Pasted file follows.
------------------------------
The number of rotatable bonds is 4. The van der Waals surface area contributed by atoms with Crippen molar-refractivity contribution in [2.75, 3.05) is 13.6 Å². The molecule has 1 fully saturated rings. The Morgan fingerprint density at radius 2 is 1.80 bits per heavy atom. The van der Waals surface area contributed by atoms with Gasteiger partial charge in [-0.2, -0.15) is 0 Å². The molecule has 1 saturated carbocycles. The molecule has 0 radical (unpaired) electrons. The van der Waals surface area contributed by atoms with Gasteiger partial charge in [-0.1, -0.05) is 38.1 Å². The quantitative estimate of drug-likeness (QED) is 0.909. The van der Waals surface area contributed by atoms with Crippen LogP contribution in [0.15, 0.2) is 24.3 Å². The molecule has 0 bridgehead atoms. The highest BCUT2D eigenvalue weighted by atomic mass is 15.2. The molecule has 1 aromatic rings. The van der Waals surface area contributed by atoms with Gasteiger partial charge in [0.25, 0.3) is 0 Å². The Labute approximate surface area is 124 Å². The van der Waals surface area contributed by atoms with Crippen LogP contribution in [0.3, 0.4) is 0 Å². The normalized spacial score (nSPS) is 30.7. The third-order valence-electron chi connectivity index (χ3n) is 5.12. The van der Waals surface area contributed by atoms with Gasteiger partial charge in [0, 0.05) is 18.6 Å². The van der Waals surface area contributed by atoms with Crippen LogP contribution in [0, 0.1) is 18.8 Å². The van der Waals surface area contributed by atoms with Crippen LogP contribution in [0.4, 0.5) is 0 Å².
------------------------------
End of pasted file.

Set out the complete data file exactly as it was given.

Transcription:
The number of rotatable bonds is 4. The van der Waals surface area contributed by atoms with Crippen molar-refractivity contribution in [2.75, 3.05) is 13.6 Å². The molecule has 1 fully saturated rings. The Morgan fingerprint density at radius 2 is 1.80 bits per heavy atom. The van der Waals surface area contributed by atoms with Gasteiger partial charge in [-0.2, -0.15) is 0 Å². The molecule has 1 saturated carbocycles. The molecule has 0 radical (unpaired) electrons. The van der Waals surface area contributed by atoms with Gasteiger partial charge in [-0.1, -0.05) is 38.1 Å². The quantitative estimate of drug-likeness (QED) is 0.909. The van der Waals surface area contributed by atoms with Crippen LogP contribution in [0.15, 0.2) is 24.3 Å². The molecule has 0 bridgehead atoms. The highest BCUT2D eigenvalue weighted by atomic mass is 15.2. The molecule has 1 aromatic rings. The van der Waals surface area contributed by atoms with Gasteiger partial charge in [0.25, 0.3) is 0 Å². The Labute approximate surface area is 124 Å². The van der Waals surface area contributed by atoms with Crippen LogP contribution in [0.3, 0.4) is 0 Å². The normalized spacial score (nSPS) is 30.7. The third-order valence-electron chi connectivity index (χ3n) is 5.12. The van der Waals surface area contributed by atoms with Gasteiger partial charge in [0, 0.05) is 18.6 Å². The van der Waals surface area contributed by atoms with Crippen LogP contribution in [0, 0.1) is 18.8 Å². The van der Waals surface area contributed by atoms with Crippen LogP contribution in [0.4, 0.5) is 0 Å².